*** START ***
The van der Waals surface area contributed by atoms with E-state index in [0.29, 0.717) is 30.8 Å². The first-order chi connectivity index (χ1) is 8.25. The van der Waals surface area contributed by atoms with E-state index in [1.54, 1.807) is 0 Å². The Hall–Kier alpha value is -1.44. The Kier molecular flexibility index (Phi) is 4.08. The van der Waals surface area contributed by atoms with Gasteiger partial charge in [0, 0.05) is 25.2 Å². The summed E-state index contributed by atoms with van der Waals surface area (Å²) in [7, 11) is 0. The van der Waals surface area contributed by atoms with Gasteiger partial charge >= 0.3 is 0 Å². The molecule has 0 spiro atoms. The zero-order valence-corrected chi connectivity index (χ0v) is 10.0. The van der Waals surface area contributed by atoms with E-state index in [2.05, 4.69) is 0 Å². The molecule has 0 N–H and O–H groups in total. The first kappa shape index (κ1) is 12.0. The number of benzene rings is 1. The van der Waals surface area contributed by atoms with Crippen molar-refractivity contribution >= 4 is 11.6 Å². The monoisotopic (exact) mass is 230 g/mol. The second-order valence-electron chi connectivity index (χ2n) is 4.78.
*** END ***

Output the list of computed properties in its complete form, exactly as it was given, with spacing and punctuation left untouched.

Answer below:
The van der Waals surface area contributed by atoms with E-state index in [0.29, 0.717) is 30.8 Å². The first-order chi connectivity index (χ1) is 8.25. The van der Waals surface area contributed by atoms with E-state index in [1.54, 1.807) is 0 Å². The Hall–Kier alpha value is -1.44. The Kier molecular flexibility index (Phi) is 4.08. The van der Waals surface area contributed by atoms with Gasteiger partial charge in [0, 0.05) is 25.2 Å². The summed E-state index contributed by atoms with van der Waals surface area (Å²) in [7, 11) is 0. The van der Waals surface area contributed by atoms with Gasteiger partial charge >= 0.3 is 0 Å². The molecule has 0 spiro atoms. The zero-order valence-corrected chi connectivity index (χ0v) is 10.0. The van der Waals surface area contributed by atoms with E-state index in [2.05, 4.69) is 0 Å². The molecule has 0 N–H and O–H groups in total. The first kappa shape index (κ1) is 12.0. The number of benzene rings is 1. The van der Waals surface area contributed by atoms with Crippen molar-refractivity contribution >= 4 is 11.6 Å². The monoisotopic (exact) mass is 230 g/mol. The second-order valence-electron chi connectivity index (χ2n) is 4.78.